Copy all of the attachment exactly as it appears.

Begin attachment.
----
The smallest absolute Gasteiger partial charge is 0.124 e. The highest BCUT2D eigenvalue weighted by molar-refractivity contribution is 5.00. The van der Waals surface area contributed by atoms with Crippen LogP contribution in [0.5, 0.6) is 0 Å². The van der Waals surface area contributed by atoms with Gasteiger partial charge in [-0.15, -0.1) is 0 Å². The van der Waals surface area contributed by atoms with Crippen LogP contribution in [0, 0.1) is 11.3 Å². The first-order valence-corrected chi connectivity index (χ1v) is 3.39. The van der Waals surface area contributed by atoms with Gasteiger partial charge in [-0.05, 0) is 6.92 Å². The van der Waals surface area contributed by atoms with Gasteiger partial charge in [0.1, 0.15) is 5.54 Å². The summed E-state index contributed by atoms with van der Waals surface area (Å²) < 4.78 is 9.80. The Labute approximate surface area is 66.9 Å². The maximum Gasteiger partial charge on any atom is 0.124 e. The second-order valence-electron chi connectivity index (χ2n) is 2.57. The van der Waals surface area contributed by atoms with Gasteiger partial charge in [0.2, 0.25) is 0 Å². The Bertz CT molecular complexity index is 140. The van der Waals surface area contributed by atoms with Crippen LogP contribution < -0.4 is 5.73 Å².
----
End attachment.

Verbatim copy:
The smallest absolute Gasteiger partial charge is 0.124 e. The highest BCUT2D eigenvalue weighted by molar-refractivity contribution is 5.00. The van der Waals surface area contributed by atoms with Crippen LogP contribution in [0.5, 0.6) is 0 Å². The van der Waals surface area contributed by atoms with Gasteiger partial charge in [-0.15, -0.1) is 0 Å². The van der Waals surface area contributed by atoms with Crippen LogP contribution in [0, 0.1) is 11.3 Å². The first-order valence-corrected chi connectivity index (χ1v) is 3.39. The van der Waals surface area contributed by atoms with Gasteiger partial charge in [-0.05, 0) is 6.92 Å². The van der Waals surface area contributed by atoms with Gasteiger partial charge in [0.1, 0.15) is 5.54 Å². The summed E-state index contributed by atoms with van der Waals surface area (Å²) < 4.78 is 9.80. The Labute approximate surface area is 66.9 Å². The maximum Gasteiger partial charge on any atom is 0.124 e. The second-order valence-electron chi connectivity index (χ2n) is 2.57. The van der Waals surface area contributed by atoms with Gasteiger partial charge in [0.2, 0.25) is 0 Å². The Bertz CT molecular complexity index is 140. The van der Waals surface area contributed by atoms with Crippen LogP contribution < -0.4 is 5.73 Å².